Lease negotiations require knowledge of legal concepts such as percentage of royalty, bonus per mineral acre, payment per rod, and plow depth clauses.
A company landman works directly for an oil or gas company to perform records research, develop and negotiate leases and contracts, and manage drilling activities and communication. He or she often negotiate with other companies as well as private landowners. The position is often in-house although a company landman can also spend time in the field in the performance of various management activities.
For example, a landman may be called upon to administer lease payments or manage the repair of equipment malfunctions.
Working as a Landman
When an oil and gas exploration company or other company desires the rights to resources on private land, one of the first people on the job is the landman.
A landman begins a project by researching federal, state, and local laws regarding property ownership, mineral rights, leases, and other issues. After learning the peculiarities of the jurisdiction in which the property sits, the landman then begins a title search by visiting the courthouse in the county where the property exists or, increasingly, going online to use a database like those at CourthouseDirect.com. Research is also performed at archives and offices. Occasionally, the landman also researches in the field.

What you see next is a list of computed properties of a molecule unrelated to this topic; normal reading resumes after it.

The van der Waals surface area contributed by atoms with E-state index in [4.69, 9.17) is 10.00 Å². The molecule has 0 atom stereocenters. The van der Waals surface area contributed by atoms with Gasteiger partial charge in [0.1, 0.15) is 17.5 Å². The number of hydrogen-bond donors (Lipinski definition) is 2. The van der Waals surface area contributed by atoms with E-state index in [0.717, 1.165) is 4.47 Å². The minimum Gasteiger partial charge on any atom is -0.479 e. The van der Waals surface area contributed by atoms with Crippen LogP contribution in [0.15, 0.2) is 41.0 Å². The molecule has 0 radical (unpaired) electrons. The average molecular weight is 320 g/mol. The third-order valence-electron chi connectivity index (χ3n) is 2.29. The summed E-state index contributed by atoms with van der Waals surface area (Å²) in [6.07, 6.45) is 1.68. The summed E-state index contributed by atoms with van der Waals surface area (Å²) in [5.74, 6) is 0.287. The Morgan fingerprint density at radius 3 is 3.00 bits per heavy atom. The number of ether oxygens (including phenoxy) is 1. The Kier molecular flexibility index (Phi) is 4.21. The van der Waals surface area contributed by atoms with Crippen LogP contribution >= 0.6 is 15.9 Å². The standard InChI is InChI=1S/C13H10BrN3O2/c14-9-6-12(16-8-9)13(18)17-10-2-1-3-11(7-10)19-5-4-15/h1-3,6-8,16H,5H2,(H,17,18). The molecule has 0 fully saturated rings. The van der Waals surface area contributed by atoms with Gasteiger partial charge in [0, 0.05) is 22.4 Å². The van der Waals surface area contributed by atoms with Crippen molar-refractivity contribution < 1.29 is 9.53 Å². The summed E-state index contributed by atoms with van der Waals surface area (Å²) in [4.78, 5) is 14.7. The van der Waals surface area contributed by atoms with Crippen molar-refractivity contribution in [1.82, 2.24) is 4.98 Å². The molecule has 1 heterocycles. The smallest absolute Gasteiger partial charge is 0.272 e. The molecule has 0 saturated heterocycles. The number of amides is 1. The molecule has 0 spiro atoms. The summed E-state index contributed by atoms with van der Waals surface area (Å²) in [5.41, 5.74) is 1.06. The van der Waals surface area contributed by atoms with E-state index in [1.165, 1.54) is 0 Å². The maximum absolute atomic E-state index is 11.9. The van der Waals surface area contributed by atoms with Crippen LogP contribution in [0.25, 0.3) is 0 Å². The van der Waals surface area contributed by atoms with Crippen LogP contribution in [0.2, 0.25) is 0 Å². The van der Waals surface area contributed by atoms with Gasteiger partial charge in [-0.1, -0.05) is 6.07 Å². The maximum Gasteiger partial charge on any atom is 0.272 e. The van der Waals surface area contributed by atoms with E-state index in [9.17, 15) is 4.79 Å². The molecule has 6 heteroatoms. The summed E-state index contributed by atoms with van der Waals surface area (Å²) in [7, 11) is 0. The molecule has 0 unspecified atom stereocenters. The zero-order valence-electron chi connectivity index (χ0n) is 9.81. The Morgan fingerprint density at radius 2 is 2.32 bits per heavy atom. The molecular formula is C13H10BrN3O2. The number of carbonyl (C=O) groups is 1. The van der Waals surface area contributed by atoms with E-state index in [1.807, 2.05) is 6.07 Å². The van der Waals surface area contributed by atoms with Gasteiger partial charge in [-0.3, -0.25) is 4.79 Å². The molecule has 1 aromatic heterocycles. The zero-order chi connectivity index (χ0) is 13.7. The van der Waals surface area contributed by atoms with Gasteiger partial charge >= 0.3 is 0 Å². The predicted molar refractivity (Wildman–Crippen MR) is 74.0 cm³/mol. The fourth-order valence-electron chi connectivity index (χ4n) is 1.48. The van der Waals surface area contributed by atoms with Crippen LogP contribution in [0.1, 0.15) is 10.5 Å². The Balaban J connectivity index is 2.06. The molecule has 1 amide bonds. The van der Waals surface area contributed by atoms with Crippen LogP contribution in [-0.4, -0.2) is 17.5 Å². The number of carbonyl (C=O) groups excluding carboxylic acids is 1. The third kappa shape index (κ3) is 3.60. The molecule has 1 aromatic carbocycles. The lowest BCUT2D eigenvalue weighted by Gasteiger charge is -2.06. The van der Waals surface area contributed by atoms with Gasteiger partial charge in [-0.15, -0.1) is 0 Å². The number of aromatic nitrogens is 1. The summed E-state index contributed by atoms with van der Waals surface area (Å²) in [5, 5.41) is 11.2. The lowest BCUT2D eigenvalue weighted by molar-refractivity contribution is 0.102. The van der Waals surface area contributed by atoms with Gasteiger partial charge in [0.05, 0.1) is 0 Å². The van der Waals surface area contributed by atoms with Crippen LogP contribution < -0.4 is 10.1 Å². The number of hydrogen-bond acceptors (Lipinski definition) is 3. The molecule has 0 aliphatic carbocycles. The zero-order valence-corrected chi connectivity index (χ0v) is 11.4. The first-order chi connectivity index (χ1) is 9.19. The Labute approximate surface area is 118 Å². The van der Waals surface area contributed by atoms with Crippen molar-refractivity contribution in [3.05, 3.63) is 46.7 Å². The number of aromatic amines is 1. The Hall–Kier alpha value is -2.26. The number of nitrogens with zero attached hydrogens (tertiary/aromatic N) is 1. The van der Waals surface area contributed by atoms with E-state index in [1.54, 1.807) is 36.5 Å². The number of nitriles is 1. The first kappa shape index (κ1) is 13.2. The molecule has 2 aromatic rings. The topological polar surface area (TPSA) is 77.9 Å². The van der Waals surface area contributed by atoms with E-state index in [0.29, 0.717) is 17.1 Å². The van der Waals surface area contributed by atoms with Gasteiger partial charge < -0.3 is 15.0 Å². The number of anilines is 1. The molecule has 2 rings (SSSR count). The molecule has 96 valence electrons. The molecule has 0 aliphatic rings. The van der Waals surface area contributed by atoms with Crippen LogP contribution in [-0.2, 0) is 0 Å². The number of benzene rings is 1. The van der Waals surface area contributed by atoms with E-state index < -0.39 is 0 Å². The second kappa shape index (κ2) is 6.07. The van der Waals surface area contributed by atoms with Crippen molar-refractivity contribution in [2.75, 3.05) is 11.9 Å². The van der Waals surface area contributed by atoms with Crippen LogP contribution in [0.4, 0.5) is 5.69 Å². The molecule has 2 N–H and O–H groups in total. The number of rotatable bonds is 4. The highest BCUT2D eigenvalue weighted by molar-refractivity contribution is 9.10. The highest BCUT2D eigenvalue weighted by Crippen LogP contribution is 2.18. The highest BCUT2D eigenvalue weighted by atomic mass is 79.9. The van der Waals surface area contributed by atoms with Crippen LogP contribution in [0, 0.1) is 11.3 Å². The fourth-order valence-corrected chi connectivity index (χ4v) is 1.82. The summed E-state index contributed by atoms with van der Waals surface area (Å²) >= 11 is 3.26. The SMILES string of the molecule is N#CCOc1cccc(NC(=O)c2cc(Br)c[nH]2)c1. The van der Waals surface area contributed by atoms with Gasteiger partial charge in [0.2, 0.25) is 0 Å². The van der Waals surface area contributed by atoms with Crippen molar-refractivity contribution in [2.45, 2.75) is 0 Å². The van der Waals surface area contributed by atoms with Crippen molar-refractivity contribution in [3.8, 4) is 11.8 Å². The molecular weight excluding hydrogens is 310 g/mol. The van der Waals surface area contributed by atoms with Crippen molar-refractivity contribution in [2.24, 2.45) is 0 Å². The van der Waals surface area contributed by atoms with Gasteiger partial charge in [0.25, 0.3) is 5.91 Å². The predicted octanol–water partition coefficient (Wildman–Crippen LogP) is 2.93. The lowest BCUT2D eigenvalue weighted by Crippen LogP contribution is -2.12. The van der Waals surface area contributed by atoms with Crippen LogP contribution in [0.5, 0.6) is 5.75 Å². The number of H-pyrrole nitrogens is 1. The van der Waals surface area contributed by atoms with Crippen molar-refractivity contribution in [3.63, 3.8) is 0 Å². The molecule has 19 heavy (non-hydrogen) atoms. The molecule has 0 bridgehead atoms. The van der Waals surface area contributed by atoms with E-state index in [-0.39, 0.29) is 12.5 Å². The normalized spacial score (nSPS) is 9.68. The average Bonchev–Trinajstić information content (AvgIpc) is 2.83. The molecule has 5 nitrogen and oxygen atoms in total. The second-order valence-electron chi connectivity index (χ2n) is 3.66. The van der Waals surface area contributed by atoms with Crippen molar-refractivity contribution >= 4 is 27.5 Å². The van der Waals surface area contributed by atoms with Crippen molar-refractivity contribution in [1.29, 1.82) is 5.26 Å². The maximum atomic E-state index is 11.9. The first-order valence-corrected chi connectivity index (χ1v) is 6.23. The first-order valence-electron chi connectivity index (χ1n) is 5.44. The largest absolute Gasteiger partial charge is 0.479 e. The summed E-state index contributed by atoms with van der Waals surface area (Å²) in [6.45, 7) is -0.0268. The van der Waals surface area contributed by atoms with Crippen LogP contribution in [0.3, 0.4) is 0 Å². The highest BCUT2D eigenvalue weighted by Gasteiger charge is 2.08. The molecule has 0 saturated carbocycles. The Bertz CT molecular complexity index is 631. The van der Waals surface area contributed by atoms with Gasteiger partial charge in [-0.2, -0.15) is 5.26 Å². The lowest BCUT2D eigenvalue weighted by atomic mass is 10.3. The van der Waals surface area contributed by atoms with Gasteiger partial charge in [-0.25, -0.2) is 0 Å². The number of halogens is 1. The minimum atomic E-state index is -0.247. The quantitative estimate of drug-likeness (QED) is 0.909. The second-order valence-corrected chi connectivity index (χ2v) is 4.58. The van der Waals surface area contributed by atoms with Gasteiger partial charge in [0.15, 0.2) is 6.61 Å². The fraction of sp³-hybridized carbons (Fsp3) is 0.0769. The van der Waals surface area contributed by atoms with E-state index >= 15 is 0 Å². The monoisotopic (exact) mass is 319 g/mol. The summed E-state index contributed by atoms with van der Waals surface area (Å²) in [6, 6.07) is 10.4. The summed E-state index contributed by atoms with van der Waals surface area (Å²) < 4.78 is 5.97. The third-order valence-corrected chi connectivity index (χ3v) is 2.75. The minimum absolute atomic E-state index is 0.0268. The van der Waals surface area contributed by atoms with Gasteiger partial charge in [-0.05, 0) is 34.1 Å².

The title review determines who owns the title and deed to the surface and subsurface land and rights for the parcel the company wishes to exploit.
Once the title owner has been identified, the landman begins negotiations for the lease of mineral rights as well as a right-of-way allowing surface access to start drilling. The landman knows the extent of the offer from the company as well how much it will cost to drill and explore the parcel. Also, landmen know how easy it is to access the land where exploration will take place.